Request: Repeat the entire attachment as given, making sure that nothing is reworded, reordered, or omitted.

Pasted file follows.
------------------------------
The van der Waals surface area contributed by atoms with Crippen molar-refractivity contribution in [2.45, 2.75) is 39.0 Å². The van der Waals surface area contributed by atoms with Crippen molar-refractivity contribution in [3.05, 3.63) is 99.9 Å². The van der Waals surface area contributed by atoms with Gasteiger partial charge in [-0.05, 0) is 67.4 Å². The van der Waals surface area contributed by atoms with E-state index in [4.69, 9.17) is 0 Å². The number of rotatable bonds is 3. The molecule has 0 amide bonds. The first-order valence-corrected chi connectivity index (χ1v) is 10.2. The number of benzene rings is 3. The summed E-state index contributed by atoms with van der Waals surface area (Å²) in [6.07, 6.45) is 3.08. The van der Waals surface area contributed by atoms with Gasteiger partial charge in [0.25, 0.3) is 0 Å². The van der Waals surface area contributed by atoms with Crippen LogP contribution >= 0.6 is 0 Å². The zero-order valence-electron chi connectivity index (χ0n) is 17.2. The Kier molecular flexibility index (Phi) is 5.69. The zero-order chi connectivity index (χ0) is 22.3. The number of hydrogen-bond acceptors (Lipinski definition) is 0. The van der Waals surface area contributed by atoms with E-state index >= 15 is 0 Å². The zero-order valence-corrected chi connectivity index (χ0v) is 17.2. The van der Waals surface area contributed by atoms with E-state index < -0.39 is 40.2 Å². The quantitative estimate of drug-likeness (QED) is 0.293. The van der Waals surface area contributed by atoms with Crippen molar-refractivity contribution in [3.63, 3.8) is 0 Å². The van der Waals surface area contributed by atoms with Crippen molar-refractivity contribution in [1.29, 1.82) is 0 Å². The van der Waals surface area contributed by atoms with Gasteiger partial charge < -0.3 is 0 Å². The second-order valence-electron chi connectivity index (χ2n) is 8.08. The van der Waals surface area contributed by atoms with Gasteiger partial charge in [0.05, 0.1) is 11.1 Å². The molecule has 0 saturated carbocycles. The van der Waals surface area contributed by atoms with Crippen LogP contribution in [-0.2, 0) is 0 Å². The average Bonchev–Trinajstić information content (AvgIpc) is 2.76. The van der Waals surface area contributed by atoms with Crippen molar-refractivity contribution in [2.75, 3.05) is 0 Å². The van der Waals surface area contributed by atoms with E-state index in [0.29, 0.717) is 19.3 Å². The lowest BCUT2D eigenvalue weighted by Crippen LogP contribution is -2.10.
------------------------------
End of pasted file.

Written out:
The van der Waals surface area contributed by atoms with Crippen molar-refractivity contribution in [2.45, 2.75) is 39.0 Å². The van der Waals surface area contributed by atoms with Crippen molar-refractivity contribution in [3.05, 3.63) is 99.9 Å². The van der Waals surface area contributed by atoms with Gasteiger partial charge in [-0.05, 0) is 67.4 Å². The van der Waals surface area contributed by atoms with E-state index in [4.69, 9.17) is 0 Å². The number of rotatable bonds is 3. The molecule has 0 amide bonds. The first-order valence-corrected chi connectivity index (χ1v) is 10.2. The number of benzene rings is 3. The summed E-state index contributed by atoms with van der Waals surface area (Å²) in [6.07, 6.45) is 3.08. The van der Waals surface area contributed by atoms with Gasteiger partial charge in [0.25, 0.3) is 0 Å². The van der Waals surface area contributed by atoms with Crippen LogP contribution >= 0.6 is 0 Å². The zero-order valence-electron chi connectivity index (χ0n) is 17.2. The Kier molecular flexibility index (Phi) is 5.69. The zero-order chi connectivity index (χ0) is 22.3. The number of hydrogen-bond acceptors (Lipinski definition) is 0. The van der Waals surface area contributed by atoms with E-state index >= 15 is 0 Å². The zero-order valence-corrected chi connectivity index (χ0v) is 17.2. The van der Waals surface area contributed by atoms with E-state index < -0.39 is 40.2 Å². The quantitative estimate of drug-likeness (QED) is 0.293. The van der Waals surface area contributed by atoms with Crippen molar-refractivity contribution in [3.63, 3.8) is 0 Å². The van der Waals surface area contributed by atoms with Crippen molar-refractivity contribution in [1.29, 1.82) is 0 Å². The van der Waals surface area contributed by atoms with Gasteiger partial charge < -0.3 is 0 Å². The second-order valence-electron chi connectivity index (χ2n) is 8.08. The van der Waals surface area contributed by atoms with Gasteiger partial charge in [0.05, 0.1) is 11.1 Å². The molecule has 0 saturated carbocycles. The van der Waals surface area contributed by atoms with Crippen LogP contribution in [-0.2, 0) is 0 Å². The average Bonchev–Trinajstić information content (AvgIpc) is 2.76. The van der Waals surface area contributed by atoms with Crippen molar-refractivity contribution in [2.75, 3.05) is 0 Å². The van der Waals surface area contributed by atoms with E-state index in [0.29, 0.717) is 19.3 Å². The lowest BCUT2D eigenvalue weighted by Crippen LogP contribution is -2.10.